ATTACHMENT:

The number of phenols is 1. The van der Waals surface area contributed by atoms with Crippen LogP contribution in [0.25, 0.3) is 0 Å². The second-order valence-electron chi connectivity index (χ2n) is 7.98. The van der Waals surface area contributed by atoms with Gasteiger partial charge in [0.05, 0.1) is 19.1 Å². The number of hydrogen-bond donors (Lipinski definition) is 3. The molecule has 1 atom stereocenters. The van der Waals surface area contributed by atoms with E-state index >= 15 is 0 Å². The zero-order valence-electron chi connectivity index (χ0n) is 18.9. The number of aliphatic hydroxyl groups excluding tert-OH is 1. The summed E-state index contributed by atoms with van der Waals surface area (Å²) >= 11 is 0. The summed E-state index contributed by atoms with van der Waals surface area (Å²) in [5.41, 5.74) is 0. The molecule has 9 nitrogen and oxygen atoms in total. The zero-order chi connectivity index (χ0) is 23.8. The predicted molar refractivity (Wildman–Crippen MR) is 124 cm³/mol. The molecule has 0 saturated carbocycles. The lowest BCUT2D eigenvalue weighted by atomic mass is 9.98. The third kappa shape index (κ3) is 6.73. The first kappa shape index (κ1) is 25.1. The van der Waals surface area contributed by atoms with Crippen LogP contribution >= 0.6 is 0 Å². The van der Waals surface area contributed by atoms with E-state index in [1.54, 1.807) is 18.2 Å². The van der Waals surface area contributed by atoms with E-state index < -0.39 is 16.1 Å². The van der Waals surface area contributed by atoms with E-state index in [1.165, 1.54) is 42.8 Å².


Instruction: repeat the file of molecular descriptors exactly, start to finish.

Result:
The number of phenols is 1. The van der Waals surface area contributed by atoms with Crippen LogP contribution in [0.25, 0.3) is 0 Å². The second-order valence-electron chi connectivity index (χ2n) is 7.98. The van der Waals surface area contributed by atoms with Gasteiger partial charge in [0.05, 0.1) is 19.1 Å². The number of hydrogen-bond donors (Lipinski definition) is 3. The molecule has 1 atom stereocenters. The van der Waals surface area contributed by atoms with E-state index >= 15 is 0 Å². The zero-order valence-electron chi connectivity index (χ0n) is 18.9. The number of aliphatic hydroxyl groups excluding tert-OH is 1. The summed E-state index contributed by atoms with van der Waals surface area (Å²) >= 11 is 0. The summed E-state index contributed by atoms with van der Waals surface area (Å²) in [5.41, 5.74) is 0. The molecule has 9 nitrogen and oxygen atoms in total. The zero-order chi connectivity index (χ0) is 23.8. The predicted molar refractivity (Wildman–Crippen MR) is 124 cm³/mol. The molecule has 0 saturated carbocycles. The lowest BCUT2D eigenvalue weighted by atomic mass is 9.98. The third kappa shape index (κ3) is 6.73. The first kappa shape index (κ1) is 25.1. The van der Waals surface area contributed by atoms with Crippen LogP contribution >= 0.6 is 0 Å². The van der Waals surface area contributed by atoms with E-state index in [1.54, 1.807) is 18.2 Å². The van der Waals surface area contributed by atoms with E-state index < -0.39 is 16.1 Å². The van der Waals surface area contributed by atoms with E-state index in [1.165, 1.54) is 42.8 Å².